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Elementary school children learn what college is really like at USCB

Teenagers hear the message often: It's never too soon to start planning for college.

On Monday, about 150 Hilton Head Island children heard it nearly a decade before they'll graduate from high school.

Hilton Head Island International Baccalaureate Elementary School bused its third-graders to the University of South Carolina Beaufort for a tour of the Hilton Head Gateway Campus and a chance to hear from students and professors about what college is really like.

For many, including third-grader Andrea Gomez, it was their first time on a college campus.

"I like it because it's big," said Gomez, who hopes to become a dentist. "And it has a big library where you can drink coffee. And the kids don't have to wear uniforms."

Student Tarik Dixon's eyes widened as he passed the foosball table, gym and gift shop in the university's campus center.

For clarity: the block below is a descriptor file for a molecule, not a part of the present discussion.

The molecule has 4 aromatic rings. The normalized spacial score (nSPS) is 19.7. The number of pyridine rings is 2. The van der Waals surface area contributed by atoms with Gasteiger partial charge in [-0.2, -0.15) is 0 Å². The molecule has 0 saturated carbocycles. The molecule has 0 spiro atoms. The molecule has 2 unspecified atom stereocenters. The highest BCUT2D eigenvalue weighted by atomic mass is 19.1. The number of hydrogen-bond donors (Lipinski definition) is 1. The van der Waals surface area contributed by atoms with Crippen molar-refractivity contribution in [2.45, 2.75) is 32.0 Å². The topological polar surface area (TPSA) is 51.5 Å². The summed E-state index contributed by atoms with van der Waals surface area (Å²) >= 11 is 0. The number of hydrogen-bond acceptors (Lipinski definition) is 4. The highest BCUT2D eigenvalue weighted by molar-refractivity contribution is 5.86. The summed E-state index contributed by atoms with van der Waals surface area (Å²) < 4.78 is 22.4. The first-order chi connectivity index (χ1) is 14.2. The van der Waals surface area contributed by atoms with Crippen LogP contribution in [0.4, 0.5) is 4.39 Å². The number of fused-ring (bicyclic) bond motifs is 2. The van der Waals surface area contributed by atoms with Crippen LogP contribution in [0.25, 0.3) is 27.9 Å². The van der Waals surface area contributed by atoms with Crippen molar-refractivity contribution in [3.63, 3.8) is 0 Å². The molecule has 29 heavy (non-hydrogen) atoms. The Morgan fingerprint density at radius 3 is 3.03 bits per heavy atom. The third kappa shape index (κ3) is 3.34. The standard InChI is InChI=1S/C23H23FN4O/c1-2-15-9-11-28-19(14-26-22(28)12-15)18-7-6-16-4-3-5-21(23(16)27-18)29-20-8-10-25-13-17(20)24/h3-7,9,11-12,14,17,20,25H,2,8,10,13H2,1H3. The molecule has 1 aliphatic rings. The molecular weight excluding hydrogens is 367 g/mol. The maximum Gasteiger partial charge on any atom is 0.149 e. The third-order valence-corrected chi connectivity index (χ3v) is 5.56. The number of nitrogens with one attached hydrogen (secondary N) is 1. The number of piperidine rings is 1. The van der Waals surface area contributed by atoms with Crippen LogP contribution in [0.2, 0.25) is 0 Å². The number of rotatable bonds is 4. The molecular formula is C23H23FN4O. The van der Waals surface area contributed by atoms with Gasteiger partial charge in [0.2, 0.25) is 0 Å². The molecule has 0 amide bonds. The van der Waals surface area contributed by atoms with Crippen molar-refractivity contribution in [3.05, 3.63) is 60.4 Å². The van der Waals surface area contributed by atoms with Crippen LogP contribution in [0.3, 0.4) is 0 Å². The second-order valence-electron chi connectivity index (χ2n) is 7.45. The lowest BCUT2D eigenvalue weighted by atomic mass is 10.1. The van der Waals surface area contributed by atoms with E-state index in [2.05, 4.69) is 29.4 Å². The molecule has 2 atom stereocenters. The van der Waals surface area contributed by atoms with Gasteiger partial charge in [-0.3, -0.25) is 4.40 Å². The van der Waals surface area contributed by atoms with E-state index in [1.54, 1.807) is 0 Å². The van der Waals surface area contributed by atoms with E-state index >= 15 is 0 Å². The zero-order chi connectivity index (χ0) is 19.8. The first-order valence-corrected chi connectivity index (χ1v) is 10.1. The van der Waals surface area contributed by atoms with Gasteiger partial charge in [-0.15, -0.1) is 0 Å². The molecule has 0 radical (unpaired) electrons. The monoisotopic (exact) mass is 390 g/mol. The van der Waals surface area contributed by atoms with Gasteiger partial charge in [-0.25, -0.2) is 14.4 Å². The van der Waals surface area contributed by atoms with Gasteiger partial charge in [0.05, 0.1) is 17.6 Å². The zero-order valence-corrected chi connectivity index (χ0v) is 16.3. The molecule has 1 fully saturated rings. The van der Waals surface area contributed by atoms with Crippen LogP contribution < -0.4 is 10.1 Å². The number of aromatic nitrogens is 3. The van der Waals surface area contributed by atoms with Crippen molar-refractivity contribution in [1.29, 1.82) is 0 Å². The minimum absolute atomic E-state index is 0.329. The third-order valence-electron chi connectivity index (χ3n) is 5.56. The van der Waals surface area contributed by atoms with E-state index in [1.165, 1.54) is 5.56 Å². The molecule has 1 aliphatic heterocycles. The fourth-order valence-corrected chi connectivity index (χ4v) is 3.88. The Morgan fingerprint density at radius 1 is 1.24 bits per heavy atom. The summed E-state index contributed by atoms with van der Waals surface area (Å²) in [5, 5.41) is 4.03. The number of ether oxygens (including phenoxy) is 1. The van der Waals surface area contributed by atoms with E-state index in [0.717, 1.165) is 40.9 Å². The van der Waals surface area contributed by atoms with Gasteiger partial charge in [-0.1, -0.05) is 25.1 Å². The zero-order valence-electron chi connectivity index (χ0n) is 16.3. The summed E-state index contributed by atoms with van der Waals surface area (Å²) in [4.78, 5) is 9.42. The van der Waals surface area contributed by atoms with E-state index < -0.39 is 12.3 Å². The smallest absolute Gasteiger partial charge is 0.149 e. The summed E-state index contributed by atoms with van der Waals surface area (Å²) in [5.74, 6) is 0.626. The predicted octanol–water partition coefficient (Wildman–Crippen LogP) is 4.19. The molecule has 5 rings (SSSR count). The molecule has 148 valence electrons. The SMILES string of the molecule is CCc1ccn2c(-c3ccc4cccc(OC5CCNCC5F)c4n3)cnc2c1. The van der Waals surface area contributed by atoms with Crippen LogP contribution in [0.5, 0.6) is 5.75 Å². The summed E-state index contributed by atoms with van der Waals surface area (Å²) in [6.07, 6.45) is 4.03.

"It has lots of space and a big, big cafeteria," he said. "And they have a soda machine."

Frances Ferrene, a guidance counselor at the elementary school, said she hopes the campus visit develops students' interest in higher education and a career path.

"It's about planting the seed and having these children become excited about education in general and the options they'll have if they do well," she said. "We think it starts at an early age."

Principal Jill McAden said the field trip gave students a better understanding of higher education and some excitement about their future.

"They are so pumped up about college," she said.

In addition to the campus center, students toured the nursing lab, where they heard lifelike human simulators cough, wheeze and hiccup.

They talked to biology professor Steve Borgianini about science courses and the difference between college instruction and the way students learn in elementary school. In college, students complete more work independently, he said.

"Our job is to teach you to teach yourself," Borgianini said.

Students also visited the library, where Dixon was impressed by a student writing an essay.

"She was at her computer with a big chapter book in front of her," he said. "And she was typing so fast. There were like 200 words on the page, but she wasn't even done."

He paused for moment before concluding, "Well, you're going to have to like homework when you get into college."

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